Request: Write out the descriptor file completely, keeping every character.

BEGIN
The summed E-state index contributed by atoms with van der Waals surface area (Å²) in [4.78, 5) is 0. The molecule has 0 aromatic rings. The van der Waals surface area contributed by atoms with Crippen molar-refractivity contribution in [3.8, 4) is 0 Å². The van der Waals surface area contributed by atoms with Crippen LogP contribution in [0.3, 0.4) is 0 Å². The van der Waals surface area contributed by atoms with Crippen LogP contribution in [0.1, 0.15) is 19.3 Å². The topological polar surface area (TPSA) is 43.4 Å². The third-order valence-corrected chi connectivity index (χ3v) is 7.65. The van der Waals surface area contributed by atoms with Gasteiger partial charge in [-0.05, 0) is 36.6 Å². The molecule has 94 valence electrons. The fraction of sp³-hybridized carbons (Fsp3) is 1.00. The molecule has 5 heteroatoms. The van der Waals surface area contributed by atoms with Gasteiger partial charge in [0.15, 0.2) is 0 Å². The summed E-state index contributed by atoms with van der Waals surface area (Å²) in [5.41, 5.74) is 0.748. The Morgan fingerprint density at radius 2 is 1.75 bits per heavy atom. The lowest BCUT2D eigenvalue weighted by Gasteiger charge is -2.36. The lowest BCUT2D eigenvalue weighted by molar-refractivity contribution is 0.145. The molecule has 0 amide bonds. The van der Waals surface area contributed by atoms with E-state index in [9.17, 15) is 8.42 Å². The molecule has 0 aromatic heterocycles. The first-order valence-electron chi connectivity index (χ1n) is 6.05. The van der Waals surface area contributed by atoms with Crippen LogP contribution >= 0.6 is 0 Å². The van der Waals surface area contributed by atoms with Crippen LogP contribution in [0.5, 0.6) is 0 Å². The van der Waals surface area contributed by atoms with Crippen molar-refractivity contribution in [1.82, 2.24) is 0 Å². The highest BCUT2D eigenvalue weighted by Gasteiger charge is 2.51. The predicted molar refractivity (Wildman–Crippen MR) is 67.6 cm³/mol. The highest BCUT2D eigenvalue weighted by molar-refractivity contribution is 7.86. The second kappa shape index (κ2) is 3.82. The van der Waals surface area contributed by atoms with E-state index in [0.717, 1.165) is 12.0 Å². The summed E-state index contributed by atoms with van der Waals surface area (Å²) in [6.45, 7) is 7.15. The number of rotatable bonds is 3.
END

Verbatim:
The summed E-state index contributed by atoms with van der Waals surface area (Å²) in [4.78, 5) is 0. The molecule has 0 aromatic rings. The van der Waals surface area contributed by atoms with Crippen molar-refractivity contribution in [3.8, 4) is 0 Å². The van der Waals surface area contributed by atoms with Crippen LogP contribution in [0.3, 0.4) is 0 Å². The van der Waals surface area contributed by atoms with Crippen LogP contribution in [0.1, 0.15) is 19.3 Å². The topological polar surface area (TPSA) is 43.4 Å². The third-order valence-corrected chi connectivity index (χ3v) is 7.65. The van der Waals surface area contributed by atoms with Gasteiger partial charge in [-0.05, 0) is 36.6 Å². The molecule has 94 valence electrons. The fraction of sp³-hybridized carbons (Fsp3) is 1.00. The molecule has 5 heteroatoms. The van der Waals surface area contributed by atoms with Gasteiger partial charge in [0.15, 0.2) is 0 Å². The summed E-state index contributed by atoms with van der Waals surface area (Å²) in [5.41, 5.74) is 0.748. The Morgan fingerprint density at radius 2 is 1.75 bits per heavy atom. The lowest BCUT2D eigenvalue weighted by Gasteiger charge is -2.36. The lowest BCUT2D eigenvalue weighted by molar-refractivity contribution is 0.145. The molecule has 0 amide bonds. The van der Waals surface area contributed by atoms with E-state index in [9.17, 15) is 8.42 Å². The molecule has 0 aromatic heterocycles. The first-order valence-electron chi connectivity index (χ1n) is 6.05. The van der Waals surface area contributed by atoms with Crippen LogP contribution >= 0.6 is 0 Å². The van der Waals surface area contributed by atoms with Crippen LogP contribution in [0.5, 0.6) is 0 Å². The van der Waals surface area contributed by atoms with Crippen molar-refractivity contribution in [1.82, 2.24) is 0 Å². The highest BCUT2D eigenvalue weighted by Gasteiger charge is 2.51. The predicted molar refractivity (Wildman–Crippen MR) is 67.6 cm³/mol. The highest BCUT2D eigenvalue weighted by molar-refractivity contribution is 7.86. The second kappa shape index (κ2) is 3.82. The van der Waals surface area contributed by atoms with E-state index in [0.717, 1.165) is 12.0 Å². The summed E-state index contributed by atoms with van der Waals surface area (Å²) in [6.45, 7) is 7.15. The number of rotatable bonds is 3.